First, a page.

Many brake problems have come to light in recent months, with vehicles recalled to deal with the issues. There are also another class of faults, those that may or may not exist, with testing ongoing to see if they merit full recalls.
Brake failures are obviously extremely negative events for any automaker or other manufacturer in the supply chain. The risk to drivers is significant, and the reputation damage and weakened trust can follow companies around for years. Extensive brake testing is clearly needed to make these faults and failures as rare as possible.
"The NHTSA has noted three incidents."
Ford and Mercury may soon have a brake-related recall on their hands. Reuters reported at the end of 2016 that the two allied automakers are under investigation by U.S. regulators.
The National Highway Traffic Safety Association has noted three incidents involving sedans from Ford and Mercury, and is trying to determine whether there is a braking problem to blame for the collisions. Fortunately, the three events so far have not caused any injuries.
The news source noted that the sedans under investigation are the Ford Fusion and the Mercury Milan, specifically the 2007-2009 models. While the Fusion remains a major part of the Ford lineup, the Milan has been discontinued in recent years.
According to Reuters, the NHTSA's investigation is focusing on a loss of anti-lock braking performance after the cars traverse rough or uneven surfaces. Drivers report brake pedal responses feeling soft, or going all the way to the floor. The cars require more distance to stop when this occurs, which can lead to issues.
The automakers involved are cooperating fully with the NHTSA to get to the bottom of the problem and determine if there is a problem within the anti-lock braking systems on these sedans. Reuters noted that there have been previous recalls related to the Fusion and Milan model years named. Notably, these cars are some of the millions that carry Takata Corp airbags, involved in a huge-scale recall effort.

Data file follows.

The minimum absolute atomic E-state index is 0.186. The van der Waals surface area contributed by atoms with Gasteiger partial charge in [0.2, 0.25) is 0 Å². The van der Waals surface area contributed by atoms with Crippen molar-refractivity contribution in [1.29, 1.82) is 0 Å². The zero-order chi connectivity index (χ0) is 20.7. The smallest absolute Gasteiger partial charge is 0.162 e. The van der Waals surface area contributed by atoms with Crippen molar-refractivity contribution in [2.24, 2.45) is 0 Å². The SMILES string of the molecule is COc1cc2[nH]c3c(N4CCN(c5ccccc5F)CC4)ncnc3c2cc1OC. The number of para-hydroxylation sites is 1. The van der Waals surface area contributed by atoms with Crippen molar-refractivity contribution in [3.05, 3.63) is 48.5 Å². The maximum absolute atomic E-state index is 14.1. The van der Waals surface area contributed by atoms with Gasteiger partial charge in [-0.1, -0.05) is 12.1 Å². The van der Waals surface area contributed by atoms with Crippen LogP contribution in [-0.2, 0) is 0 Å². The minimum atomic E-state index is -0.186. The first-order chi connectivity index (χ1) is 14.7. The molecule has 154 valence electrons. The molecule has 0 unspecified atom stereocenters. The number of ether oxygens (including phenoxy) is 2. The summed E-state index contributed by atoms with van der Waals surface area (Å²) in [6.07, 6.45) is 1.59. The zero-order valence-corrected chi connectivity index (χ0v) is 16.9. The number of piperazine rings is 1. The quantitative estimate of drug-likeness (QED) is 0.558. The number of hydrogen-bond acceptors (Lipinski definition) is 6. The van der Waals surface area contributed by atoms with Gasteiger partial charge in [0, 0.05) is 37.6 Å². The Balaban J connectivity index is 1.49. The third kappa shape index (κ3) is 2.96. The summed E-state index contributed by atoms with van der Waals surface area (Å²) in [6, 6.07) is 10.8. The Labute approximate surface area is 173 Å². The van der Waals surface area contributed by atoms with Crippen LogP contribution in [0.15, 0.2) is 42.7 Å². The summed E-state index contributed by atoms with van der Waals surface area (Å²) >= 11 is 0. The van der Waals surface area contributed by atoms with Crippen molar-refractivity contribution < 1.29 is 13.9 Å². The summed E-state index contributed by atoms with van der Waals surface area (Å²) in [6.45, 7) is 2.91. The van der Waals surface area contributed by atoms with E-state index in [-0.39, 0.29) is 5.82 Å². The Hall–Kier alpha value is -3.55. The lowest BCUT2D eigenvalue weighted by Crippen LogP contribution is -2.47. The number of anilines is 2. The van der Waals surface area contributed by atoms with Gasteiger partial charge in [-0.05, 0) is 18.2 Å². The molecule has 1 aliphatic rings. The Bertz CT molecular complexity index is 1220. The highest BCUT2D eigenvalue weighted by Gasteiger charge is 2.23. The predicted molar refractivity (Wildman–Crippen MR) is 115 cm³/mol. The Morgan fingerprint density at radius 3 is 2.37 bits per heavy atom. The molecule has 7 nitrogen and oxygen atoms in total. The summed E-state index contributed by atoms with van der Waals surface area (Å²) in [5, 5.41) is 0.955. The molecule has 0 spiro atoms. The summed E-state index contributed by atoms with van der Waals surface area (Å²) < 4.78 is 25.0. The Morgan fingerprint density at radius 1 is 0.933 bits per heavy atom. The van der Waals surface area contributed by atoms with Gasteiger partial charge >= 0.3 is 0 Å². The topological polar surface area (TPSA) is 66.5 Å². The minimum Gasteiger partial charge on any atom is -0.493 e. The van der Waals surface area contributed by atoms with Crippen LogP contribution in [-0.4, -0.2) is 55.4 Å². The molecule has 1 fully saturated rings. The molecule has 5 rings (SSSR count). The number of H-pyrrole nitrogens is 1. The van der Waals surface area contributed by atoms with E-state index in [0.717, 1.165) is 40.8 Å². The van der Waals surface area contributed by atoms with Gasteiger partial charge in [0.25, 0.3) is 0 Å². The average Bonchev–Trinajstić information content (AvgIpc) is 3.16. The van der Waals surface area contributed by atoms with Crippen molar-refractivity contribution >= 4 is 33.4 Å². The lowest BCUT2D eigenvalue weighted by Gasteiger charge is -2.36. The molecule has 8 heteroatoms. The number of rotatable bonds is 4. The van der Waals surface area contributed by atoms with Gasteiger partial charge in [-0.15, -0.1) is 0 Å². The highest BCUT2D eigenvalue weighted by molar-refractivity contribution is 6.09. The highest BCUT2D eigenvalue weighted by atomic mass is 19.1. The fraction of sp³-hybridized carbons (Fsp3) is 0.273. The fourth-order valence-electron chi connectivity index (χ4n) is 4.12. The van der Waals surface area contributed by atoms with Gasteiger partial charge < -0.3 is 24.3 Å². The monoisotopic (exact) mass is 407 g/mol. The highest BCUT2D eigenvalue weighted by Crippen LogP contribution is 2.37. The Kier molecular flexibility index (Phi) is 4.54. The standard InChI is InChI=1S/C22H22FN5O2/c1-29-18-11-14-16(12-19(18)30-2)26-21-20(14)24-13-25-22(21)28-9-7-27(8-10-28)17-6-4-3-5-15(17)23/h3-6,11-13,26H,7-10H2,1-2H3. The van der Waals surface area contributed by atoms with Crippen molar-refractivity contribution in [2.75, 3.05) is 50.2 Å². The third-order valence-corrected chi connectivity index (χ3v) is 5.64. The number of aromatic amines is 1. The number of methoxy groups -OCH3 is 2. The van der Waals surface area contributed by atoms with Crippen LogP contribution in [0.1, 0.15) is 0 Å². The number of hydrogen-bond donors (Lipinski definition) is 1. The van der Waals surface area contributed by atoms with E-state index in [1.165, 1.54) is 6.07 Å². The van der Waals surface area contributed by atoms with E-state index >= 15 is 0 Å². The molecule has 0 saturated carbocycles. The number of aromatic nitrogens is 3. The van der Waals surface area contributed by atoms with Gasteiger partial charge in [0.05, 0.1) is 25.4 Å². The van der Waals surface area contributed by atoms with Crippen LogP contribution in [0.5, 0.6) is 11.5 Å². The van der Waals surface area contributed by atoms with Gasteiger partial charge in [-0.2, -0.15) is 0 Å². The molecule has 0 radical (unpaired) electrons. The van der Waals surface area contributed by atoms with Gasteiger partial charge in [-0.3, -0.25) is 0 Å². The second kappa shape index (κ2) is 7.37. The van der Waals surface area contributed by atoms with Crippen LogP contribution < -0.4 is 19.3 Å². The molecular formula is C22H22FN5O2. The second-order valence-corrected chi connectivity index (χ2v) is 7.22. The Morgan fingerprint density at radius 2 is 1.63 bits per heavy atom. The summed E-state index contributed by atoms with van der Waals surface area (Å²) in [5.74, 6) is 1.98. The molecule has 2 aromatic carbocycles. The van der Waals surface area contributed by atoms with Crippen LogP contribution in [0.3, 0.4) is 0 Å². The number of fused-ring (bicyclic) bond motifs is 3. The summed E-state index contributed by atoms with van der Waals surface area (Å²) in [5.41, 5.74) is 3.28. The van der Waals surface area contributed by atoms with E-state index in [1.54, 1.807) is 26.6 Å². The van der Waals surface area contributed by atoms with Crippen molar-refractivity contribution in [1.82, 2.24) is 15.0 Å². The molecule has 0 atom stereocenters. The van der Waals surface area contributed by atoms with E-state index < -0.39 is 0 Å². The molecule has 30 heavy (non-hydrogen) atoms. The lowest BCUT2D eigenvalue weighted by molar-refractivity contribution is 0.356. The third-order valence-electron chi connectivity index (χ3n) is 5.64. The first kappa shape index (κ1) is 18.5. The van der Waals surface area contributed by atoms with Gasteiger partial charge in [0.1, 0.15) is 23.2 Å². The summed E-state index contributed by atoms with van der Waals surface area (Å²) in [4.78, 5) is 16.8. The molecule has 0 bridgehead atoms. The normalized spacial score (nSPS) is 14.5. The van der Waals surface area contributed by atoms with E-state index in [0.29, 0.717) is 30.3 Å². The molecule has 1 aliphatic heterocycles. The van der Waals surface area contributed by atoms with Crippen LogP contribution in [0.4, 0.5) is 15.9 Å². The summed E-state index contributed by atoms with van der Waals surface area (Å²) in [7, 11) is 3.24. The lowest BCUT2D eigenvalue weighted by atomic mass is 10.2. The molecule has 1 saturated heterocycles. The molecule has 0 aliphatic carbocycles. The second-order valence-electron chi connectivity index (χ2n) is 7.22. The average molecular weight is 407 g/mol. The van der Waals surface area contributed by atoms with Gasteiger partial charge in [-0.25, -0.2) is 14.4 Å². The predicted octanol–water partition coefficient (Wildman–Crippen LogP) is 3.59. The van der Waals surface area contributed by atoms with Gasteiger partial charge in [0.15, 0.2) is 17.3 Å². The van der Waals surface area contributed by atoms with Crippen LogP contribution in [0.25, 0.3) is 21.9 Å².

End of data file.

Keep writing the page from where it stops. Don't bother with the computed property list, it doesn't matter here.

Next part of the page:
Previous Ford recall
While the aforementioned investigation hasn't turned into a recall, there was a large-scale Ford recall in 2016 regarding braking. According to to the Detroit News, 271,000 Ford F-150 pickups were called back for potential brake problems.
The recalled vehicles were from the 2013 and 2014 model years, but the news source noted that as of October 2016, the NHTSA was considering whether 2015 and 2016 trucks should also be recalled. Driver complaints had rolled in about those models – 10 for 2015 trucks and 15 for 2016 models.
"Braking problems are magnified when they happen to popular vehicles."
The F-150 recall and potential problem with the Fusion shows how braking faults are magnified when they happen to popular vehicles. A hit vehicle instantly transforms from a success to a liability when it is found to have problems, and manufacturers and their dealer networks have to figure out how to get hundreds of thousands of vehicles fixed to keep their consumers safe.
The Detroit News put the F-150's success into numbers, explaining that in 2015, the latest year for which it had complete figures, 780,000 of the trucks rolled out to customers. The publication noted that the F-series in general the most popular model of vehicle in the U.S.
Getting brakes inspected
Automakers need to be extremely vigilant about the integrity of their brakes to avoid all the risk and problems associated with undergoing a recall. This is where a Greening brake testing consultation comes in.
No matter which part of the supply chain a company comes from, there is some kind of braking testing that can be of use, and consulting with an expert is the way to ensure all options are explored.